Lake Managua; from tragedy to slow recovery

Lake Managua by Ryan Ballantyne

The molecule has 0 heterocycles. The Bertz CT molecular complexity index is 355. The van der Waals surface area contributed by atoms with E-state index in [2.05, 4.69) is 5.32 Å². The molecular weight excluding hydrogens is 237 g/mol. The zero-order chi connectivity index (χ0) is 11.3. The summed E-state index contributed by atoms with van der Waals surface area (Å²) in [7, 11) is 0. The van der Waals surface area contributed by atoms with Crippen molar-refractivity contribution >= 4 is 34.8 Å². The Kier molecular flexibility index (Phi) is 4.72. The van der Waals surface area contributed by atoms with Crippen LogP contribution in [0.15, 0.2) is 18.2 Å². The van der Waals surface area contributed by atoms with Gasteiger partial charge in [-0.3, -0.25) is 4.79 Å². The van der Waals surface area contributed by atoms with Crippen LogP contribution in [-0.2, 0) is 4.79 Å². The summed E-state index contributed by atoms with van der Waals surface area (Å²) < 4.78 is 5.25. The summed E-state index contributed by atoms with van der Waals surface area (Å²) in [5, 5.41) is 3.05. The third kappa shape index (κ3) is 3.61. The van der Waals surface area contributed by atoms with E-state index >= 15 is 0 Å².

Lake Managua is the second largest lake in Nicaragua. Nicaragua’s capital, Managua, sits on the lake’s southern shore. Many species of cichlids are native to Lake Managua’s waters. They include Amphilophus citrinellum (Midas Cichlid), Parachromis managuensis (Jaguar Cichlid) and Neetroplus nematopus. For most of the 20th century, raw sewage and industrial waste (including mercury) flowed from the capital into the lake making it one of the most polluted waters in world. Not only were the native species devastated, but food resources from the lake were considered to dangerous for human consumption. Over the last decade, a concerted effort from the government of Nicaragua to stop industrial pollution and tens of millions of dollars in foreign investment for a sewage treatment plant have started to make a difference. It is expected that it will take the lake at least 50 years to make a significant recovery.

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